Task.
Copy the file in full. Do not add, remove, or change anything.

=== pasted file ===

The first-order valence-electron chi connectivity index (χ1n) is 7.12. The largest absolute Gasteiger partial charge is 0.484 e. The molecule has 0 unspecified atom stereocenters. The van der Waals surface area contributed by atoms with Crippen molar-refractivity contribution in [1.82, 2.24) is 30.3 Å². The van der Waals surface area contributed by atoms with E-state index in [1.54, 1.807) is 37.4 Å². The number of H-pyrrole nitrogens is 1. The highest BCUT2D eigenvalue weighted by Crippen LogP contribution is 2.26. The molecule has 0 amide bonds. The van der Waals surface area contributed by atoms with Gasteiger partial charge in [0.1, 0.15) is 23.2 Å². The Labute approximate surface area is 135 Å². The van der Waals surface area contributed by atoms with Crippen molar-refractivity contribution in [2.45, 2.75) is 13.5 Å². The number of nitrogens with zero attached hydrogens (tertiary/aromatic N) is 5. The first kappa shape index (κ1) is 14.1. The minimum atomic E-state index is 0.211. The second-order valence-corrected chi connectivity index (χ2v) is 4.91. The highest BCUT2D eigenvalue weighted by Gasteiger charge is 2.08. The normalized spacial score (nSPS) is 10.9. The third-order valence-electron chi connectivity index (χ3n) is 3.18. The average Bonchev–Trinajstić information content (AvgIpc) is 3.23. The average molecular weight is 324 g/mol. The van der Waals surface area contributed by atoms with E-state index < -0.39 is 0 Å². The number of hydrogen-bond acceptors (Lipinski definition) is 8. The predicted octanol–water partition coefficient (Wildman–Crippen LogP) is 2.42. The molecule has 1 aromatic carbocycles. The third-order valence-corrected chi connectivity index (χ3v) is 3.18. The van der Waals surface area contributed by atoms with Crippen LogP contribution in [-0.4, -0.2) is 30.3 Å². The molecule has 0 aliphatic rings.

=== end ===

The first-order valence-electron chi connectivity index (χ1n) is 7.12. The largest absolute Gasteiger partial charge is 0.484 e. The molecule has 0 unspecified atom stereocenters. The van der Waals surface area contributed by atoms with Crippen molar-refractivity contribution in [1.82, 2.24) is 30.3 Å². The van der Waals surface area contributed by atoms with E-state index in [1.54, 1.807) is 37.4 Å². The number of H-pyrrole nitrogens is 1. The highest BCUT2D eigenvalue weighted by Crippen LogP contribution is 2.26. The molecule has 0 amide bonds. The van der Waals surface area contributed by atoms with Gasteiger partial charge in [0.1, 0.15) is 23.2 Å². The Labute approximate surface area is 135 Å². The van der Waals surface area contributed by atoms with Crippen molar-refractivity contribution in [2.45, 2.75) is 13.5 Å². The number of nitrogens with zero attached hydrogens (tertiary/aromatic N) is 5. The first kappa shape index (κ1) is 14.1. The minimum atomic E-state index is 0.211. The second-order valence-corrected chi connectivity index (χ2v) is 4.91. The highest BCUT2D eigenvalue weighted by Gasteiger charge is 2.08. The normalized spacial score (nSPS) is 10.9. The third-order valence-electron chi connectivity index (χ3n) is 3.18. The average Bonchev–Trinajstić information content (AvgIpc) is 3.23. The average molecular weight is 324 g/mol. The van der Waals surface area contributed by atoms with E-state index < -0.39 is 0 Å². The number of hydrogen-bond acceptors (Lipinski definition) is 8. The predicted octanol–water partition coefficient (Wildman–Crippen LogP) is 2.42. The molecule has 1 aromatic carbocycles. The third-order valence-corrected chi connectivity index (χ3v) is 3.18. The van der Waals surface area contributed by atoms with Crippen LogP contribution in [-0.4, -0.2) is 30.3 Å². The molecule has 0 aliphatic rings.